1Stupack et al., “Potentiation of neuroblastoma metastasis by loss of caspase-8,” Nature 439, 95-99 (5 January 2006) | doi:10.1038/nature04323.2Breitz et al., “Point mutations in the aromatic/arginine region in aquaporin 1 allow passage of urea, glycerol, ammonia, and protons,” Proceedings of the National Academy of Sciences USA, published online before print January 3, 2006, 10.1073/pnas.0507225103.3Bik et al., “Molecular analysis of the bacterial microbiota in the human stomach,” Proceedings of the National Academy of Sciences USA, published online before print January 4, 2006, 10.1073/pnas.0506655103.4Barsky and Venclovas, “DNA Sliding Clamps: Just the Right Twist to Load onto DNA,” Current Biology, Volume 15, Issue 24, 24 December 2005, pages R989-R992.5Gore et al., “Mechanochemical analysis of DNA gyrase using rotor bead tracking,” Nature 439, 100-104 (5 January 2006) | doi:10.1038/nature04319.6Dumont et al., “RNA translocation and unwinding mechanism of HCV NS3 helicase and its coordination by ATP,” Nature 439, 105-108 (5 January 2006) | doi:10.1038/nature04331.Most of these articles mentioned little or nothing about evolution. Here is legitimate science in action: seeking understanding, observing phenomena in real time, learning things so as to benefit human health. Was Darwinism valuable in the slightest? These articles are mere glimpses into the new world of molecular machines for which evolutionary theory was completely unprepared. Most of these machines are parts of complexes with other machines, and they all must meet precise specs or they won’t work – and not working often means serious impairment or death. How could such elaborate factories emerge by mindless, undirected processes of evolution? Darwinists are either scrambling to patch up their theory with new just-so stories, or else going schizophrenic by not even attempting to explain these machines on one side of their head while stating “evolution is a fact, like gravity” on the other. Any thinking person examining evidence like this will quickly tire of the “maybe this, maybe that” habit of the Darwin Party: “perhaps in some warm little pond, the first life needed a way to pack DNA, so it invented gyrase.” Yeah, right. Preach it, brother. Charlie was plagued by stomach aches most of his life. Had he knowledge of such small wonders, his groans might have been heard round the world. Those not infected with Gastroenteritis darwini can avoid infection by clicking back through five years of Chain Links on Cell Biology and Amazing Stories. Doing so has the added benefit of inducing a state of euphoria, also known as intelligent worship.(Visited 16 times, 1 visits today)FacebookTwitterPinterestSave分享0 When we think of health, we typically visualize the big things: firm muscles, energy, lack of a protruding stomach and the like. Cell biology, though, is showing us how our health depends on the proper functioning of countless myriads of molecular machines. Here are some recent samples from the science journals:Heroic Underdogs in the Brain: Neurons always got the glory in neurology studies, but now it appears that structural cells called astrocytes deserve more respect. A summary of work at U. of Rochester posted on EurekAlert says that these “housekeeping” cells actually perform critical functions in regulating blood flow. They “play a direct role in controlling blood flow in the brain, a crucial process that allows parts of the brain to burst into activity when needed.” When they malfunction, they might contribute directly to degenerative maladies like Alzheimer’s disease. See also LiveScience.The Vital Destroyer: When cancer spreads, hope shrinks. Friends and family of cancer victims know the agony of metastasis. At least in some kinds of cancers, metastasis may be traced to failure of a protein named caspase-8 that acts like a curfew cop. Normally, reported EurekAlert about work by St. Jude’s Research Hospital, caspase-8 patrols the surfaces of tissues looking for vagrant cells that have dislodged from their normal locations and are wandering into unsafe territory. When it finds them, it turns on their built-in self-destruct program, called apoptosis. When the cops are out sick, the vagrants get out and cause trouble. The paper was published in Nature.1Your Third Eye: A rare type of eye cell can see. Rods and cones, we know, do most of the real-time visualization, but scientists at Brown University found “intrinsically photosensitive retinal ganglion cells,” or ipRGCs, that respond to light and are hardwired to the brain. They are pretty sure these slower-acting light sensors are responsible for setting our biological clock and controlling the iris muscles, regulating how much light enters the eye. “These cells operate like a light meter on a camera,” said researcher David Berson. “They tell the brain to constrict the pupil based on the amount of light registered over time.” There are about 2,000 of these cells in the eye, compared to millions of rods and cones.Don’t Bang the Eardrums: Our ears can tolerate many orders of magnitude in volume, but there are limits. Researchers at Ohio State found that “years of repeated exposure to loud noise increases the risk of developing a non-cancerous tumor that could cause hearing loss.” Please pass this warning along to your local fitness center.Watergate Scandal: Point mutations to our water gates, the water-regulating channels in cell membranes, can let the wrong substances in, reported Breitz et al. in PNAS.2 These elaborate channels made of protein, called aquaporins, depend on a precise amino-acid structure to authenticate water but keep other similar-size molecules out; they can even keep out tiny protons. The team inserted mistakes here and there and found that contraband like urea or glycerol could sneak in. One amazing factoid they mentioned is that a single red blood cell has as many as 200,000 aquaporins. For more on membrane channels, see 05/29/2002 and 12/20/2001. A reader found detailed powerpoint presentations and animations at the University of Illinois at Urbana-Champaign website, and more at the University of Maine.Gutfull Wonders The stomach is a lively place. Lots of organisms live there; hope you don’t mind. A team from Stanford and NYU decided to start surveying these one-celled companions, because “The microbiota of the human stomach … remain largely unknown.” Their preliminary results, published in PNAS,3 began, “A diverse community of 128 phylotypes was identified, featuring diversity at this site greater than previously described.” Ten percent of them were previously unknown, and they come from at least five separate phyla. Surprisingly, the population in the stomach differs from that in the mouth and esophagus, and different people have different assortments. There are some known bad bugs like Helicobacter pylori that form ulcers, but most of them must be OK or even helpful, since we usually feel good after a big meal: “The gastric microbiota may play important, as-yet-undiscovered roles in human health and disease,” they said.Clamp Champs: You have sliding clamps in your cells. Really. Current Biology4 talked about these wonderful machines that twist DNA during the copy process:DNA sliding clamps were first characterized as DNA polymerase processivity factors: without their presence, cell division would be inconceivably slow; replication of long stretches of DNA would be hopelessly inefficient because DNA polymerases tend to fall off the DNA after elongating a strand by just a handful of bases. By tethering the polymerase to the DNA, such processivity factors enable the polymerase to add thousands of bases in a few seconds without detaching from the DNA. (Emphasis added in all quotes.)They work kind of like magic Chinese linking rings. Somehow they melt around the DNA strand without harming it. This allows all the other machinery to get a grip during that heavy-duty copying cycle. Good thing we don’t have to wait so long for the copy operation or we might never grow up.DNA Gyrations During Packaging: Nature printed articles on two other DNA motors that deserve special notice: one is an acrobatic “gyrase” that generates negative supercoils in DNA (that’s important for packing and safety during cell division).5 In their words, “Negative DNA supercoiling is essential in vivo to compact the genome, to relieve torsional strain during replication, and to promote local melting for vital processes such as transcript initiation by RNA polymerase.” The little motor runs on the cell’s special fuel pellets, ATP. The scientists put beads on it and watched it spin around. They found it was quite sensitive to tension.More DNA Acrobatics: Another team publishing in Nature6 studied motors called DNA helicases, which are “involved in nearly all aspects of DNA and RNA metabolism.” Utilizing special techniques, they watched this incredibly tiny molecular motor and discovered that it “might move like an inchworm” (that’s scientific lingo). It also runs on ATP in a precise range of stresses. Without the helicase machinery, DNA unfolding would be very, very slow. This particular helicase, named NS3, is just one of many “helicases involved in many essential cellular functions.”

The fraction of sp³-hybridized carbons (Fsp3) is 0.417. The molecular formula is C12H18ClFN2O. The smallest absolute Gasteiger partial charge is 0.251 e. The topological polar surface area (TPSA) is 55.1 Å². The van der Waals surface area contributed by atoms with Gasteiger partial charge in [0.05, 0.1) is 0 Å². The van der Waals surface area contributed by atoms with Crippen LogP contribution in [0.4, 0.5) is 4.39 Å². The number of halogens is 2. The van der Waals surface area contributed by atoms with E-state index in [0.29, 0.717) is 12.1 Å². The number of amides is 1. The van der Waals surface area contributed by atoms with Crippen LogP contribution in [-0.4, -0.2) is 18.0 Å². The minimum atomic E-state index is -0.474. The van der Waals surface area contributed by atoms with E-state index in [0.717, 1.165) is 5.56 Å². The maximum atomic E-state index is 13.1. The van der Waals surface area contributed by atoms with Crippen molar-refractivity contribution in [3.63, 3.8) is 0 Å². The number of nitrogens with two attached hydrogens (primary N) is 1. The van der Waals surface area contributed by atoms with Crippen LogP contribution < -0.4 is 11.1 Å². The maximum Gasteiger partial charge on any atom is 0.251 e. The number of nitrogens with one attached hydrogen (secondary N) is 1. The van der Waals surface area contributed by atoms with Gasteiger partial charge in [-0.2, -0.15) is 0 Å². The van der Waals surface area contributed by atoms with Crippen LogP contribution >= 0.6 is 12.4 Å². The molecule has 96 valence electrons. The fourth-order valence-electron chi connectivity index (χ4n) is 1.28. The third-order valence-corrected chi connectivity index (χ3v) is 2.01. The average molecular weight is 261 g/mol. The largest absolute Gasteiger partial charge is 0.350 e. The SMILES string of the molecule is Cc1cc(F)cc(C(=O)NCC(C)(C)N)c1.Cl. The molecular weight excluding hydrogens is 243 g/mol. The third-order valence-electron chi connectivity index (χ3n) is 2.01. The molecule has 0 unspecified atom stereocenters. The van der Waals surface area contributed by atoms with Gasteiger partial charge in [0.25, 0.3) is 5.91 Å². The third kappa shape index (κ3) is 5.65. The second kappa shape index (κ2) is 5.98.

Janine Erasmus“Globe research for sustainable communities” will be the theme when the annual Global Learning and Observations to Benefit the Environment (Globe) conference takes place in Cape Town in June 2008.Globe is an organisation that offers students the chance to gain hands-on experience in genuine science, conducting their own research in their own communities towards a better understanding of how the earth works. Since the organisation’s inception in 1995, Globe conferences have been held outside the US only twice, and this year’s event will mark the third such occasion, as well as an African first.The annual Globe conference offers participants the opportunity to familiarise themselves with the latest environmental research, as well as new developments in the Globe programme. Relevant issues come under discussion during the science, education and implementation panels as well as in workshop sessions, and the day activities in the field.A Globe Learning Expedition will also take place – another first for Africa. Learning expeditions are held every few years to expose students from around the world to the Globe scientific community at large, and to allow them to present their projects to an interested international audience. Participants also get an opportunity to network and establish partnerships with their peers through Globe, and teachers are able to share their ideas and challenges.The last learning expedition took place in Šibenik, Croatia, in 2003. Previously, learning expeditions were held in Fayetteville, Arkansas, US, in 2000 and in Helsinki, Finland, in 1998.Scientific research helping to create sustainable communitiesThe underlying concept of the theme of the 2008 learning expedition, “Globe research for sustainable communities”, is that of understanding the link between the environment and the needs of the community, with the aim of finding the balance. Students use their own communities as research subjects, using Globe data to help them answer questions about how the environment around them works. Research projects teach students to create hypotheses, analyse their data, draw conclusions and report their results, thereby adding to the global pool of data.Specific topics that will come under discussion at this year’s learning experience include the environment and human health, specifically with relation to diseases like malaria and tuberculosis, as well as issues relating to water quality and climate change. These are all issues that affect Africa significantly, and students are encouraged to engage in relevant research that will benefit their communities and, ultimately, the environment.In addition, projects in any of the four basic spheres of Globe research may be presented – these are watershed dynamics (where students conduct research into understanding water dynamics in their region); local to extreme environments (a study of the deep ocean led by Pennsylvania State University); seasons and biomes (collecting data related to regional climate change, prevention and management of diseases, and understanding of the water and carbon cycles); and the carbon cycle specifically. The application of indigenous knowledge systems to any of these fields is encouraged.Bringing the world’s scientific community togetherGlobe came into being in 1994 and commenced its operation on Earth Day 1995. The network now spans 110 countries, with over 40 000 Globe-trained teachers from 20 000 schools around the world. The organisation’s close work with the US-based National Aeronautic and Space Administration and National Science Foundation ensures that the entire Globe community has access to the world’s top scientists and the most up-to-date research in earth system science.The Globe network gathers teachers, students and scientists together for a better understanding of the environment on local, regional, national and international level. The goal is to work together to sustain and improve the environment, promote scientific discovery in this field, and boost awareness of the importance of caring for the earth, as well as inspiring the next generation of scientists.South Africa joined the programme in 1997. The then US vice president Al Gore and South African deputy president Thabo Mbeki signed an agreement in Cape Town that made South Africa the 47th country to join the programme.Today there are over 90 participating schools situated all around the country. The Globe programme is co-ordinated by the South African Environmental Observation Network in collaboration with the Science and Youth Unit in the Ministry of Science and Technology. South Africa hosts regional meetings and teacher training workshops on a regular basis.Globe earned a Goldman Sachs Foundation Prize in 2004. Established in 2003, these awards recognise excellence in international education amongst US schools.Useful linksGlobeGlobe in AfricaGoldman Sachs FoundationDepartment of Science and TechnologySouth African Environmental Observation NetworkNational Research Foundation